I hope you are able to take some time to read the wide variety of threads on the forum, especially on the Living with Arthritis board. People with troubles very much like yours are there so please post again, perhaps with a little more detail about the meds you are taking, the exercise you are doing etc. Not many look in on here and you may find some further hints and tips to help you cope. I wish you well. DD
  • emmaadams
    emmaadams Member Posts: 140
    edited 30. Nov -1, 00:00
    Hi mills i have OA in my knees, hips and lower back. as well as nerve damage . .. i am on 8x paracetemeol/dihydracodine and1800mg of gabapentin(nerve damage) each day for my pain .. what meds have you been prescribed ?? the only thing i can suggest if they are not working is to ask your GP if there is anything else they can give you .. it took me a while to get my pain under control and these seem to be working for now.. it doesn't take it away but it certainly dulls the pain and makes daily life more bearable..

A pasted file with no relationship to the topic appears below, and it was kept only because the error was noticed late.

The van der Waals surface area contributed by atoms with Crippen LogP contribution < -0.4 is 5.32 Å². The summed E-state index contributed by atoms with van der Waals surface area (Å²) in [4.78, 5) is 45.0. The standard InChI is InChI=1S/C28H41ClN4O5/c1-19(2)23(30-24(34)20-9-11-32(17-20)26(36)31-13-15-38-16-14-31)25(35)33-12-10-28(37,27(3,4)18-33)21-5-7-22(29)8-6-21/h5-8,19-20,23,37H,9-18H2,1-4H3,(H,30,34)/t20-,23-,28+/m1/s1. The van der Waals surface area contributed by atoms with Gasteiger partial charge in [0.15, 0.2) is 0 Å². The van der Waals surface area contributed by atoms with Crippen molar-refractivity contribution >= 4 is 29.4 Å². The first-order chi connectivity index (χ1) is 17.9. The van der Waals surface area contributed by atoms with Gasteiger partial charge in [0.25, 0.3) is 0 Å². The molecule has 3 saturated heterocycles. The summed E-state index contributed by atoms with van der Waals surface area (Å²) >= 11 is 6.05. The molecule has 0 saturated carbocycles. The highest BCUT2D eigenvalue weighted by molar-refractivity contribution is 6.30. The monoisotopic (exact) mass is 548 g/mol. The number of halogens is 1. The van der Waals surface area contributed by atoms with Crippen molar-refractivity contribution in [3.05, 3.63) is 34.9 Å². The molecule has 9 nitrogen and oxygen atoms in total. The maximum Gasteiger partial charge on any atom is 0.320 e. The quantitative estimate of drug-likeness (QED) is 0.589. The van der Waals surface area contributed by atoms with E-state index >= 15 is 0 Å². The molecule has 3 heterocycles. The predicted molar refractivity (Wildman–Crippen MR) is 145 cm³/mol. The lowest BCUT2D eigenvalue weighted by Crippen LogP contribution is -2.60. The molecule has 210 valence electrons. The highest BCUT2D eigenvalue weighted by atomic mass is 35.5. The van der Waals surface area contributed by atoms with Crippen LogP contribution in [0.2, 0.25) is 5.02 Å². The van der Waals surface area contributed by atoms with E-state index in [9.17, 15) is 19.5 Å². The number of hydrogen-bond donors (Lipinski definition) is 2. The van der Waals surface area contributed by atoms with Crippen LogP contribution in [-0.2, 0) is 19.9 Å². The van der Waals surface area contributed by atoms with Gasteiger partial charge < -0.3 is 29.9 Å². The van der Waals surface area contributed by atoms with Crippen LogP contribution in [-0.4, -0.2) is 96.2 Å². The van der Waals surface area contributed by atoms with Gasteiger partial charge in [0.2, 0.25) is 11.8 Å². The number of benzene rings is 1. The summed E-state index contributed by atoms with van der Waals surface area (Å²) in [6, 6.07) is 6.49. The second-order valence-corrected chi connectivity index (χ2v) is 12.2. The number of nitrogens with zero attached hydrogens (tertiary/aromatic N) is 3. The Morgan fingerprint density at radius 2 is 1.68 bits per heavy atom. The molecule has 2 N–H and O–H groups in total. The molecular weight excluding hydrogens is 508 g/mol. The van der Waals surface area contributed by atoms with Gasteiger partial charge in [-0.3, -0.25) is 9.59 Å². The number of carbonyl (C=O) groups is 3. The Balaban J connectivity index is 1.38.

have you tried physio ?? its painful some times but it does work


    i hope you feel better soon and your GP manages to sort out some pain meds for you xx


    Emma xx
  • mills20061970
    mills20061970 Member Posts: 21
    edited 30. Nov -1, 00:00
    I have the pleasure of taking the following pain killers.

    2x30/500ml Co codamol every 4hrs, 2 x10ml Zomorph every 12hrs , 2x2.5mlof Oramoph liquid every 3 hrs .

    I had 6 years of Physio , but it seems to cause me more issues, I now been sign off by Government doctors and have been medical retired due to the damage.

    The pain doubles when it rains or very cold or snowing, and now on top of that I found I am now type 1 diabetes to deal with.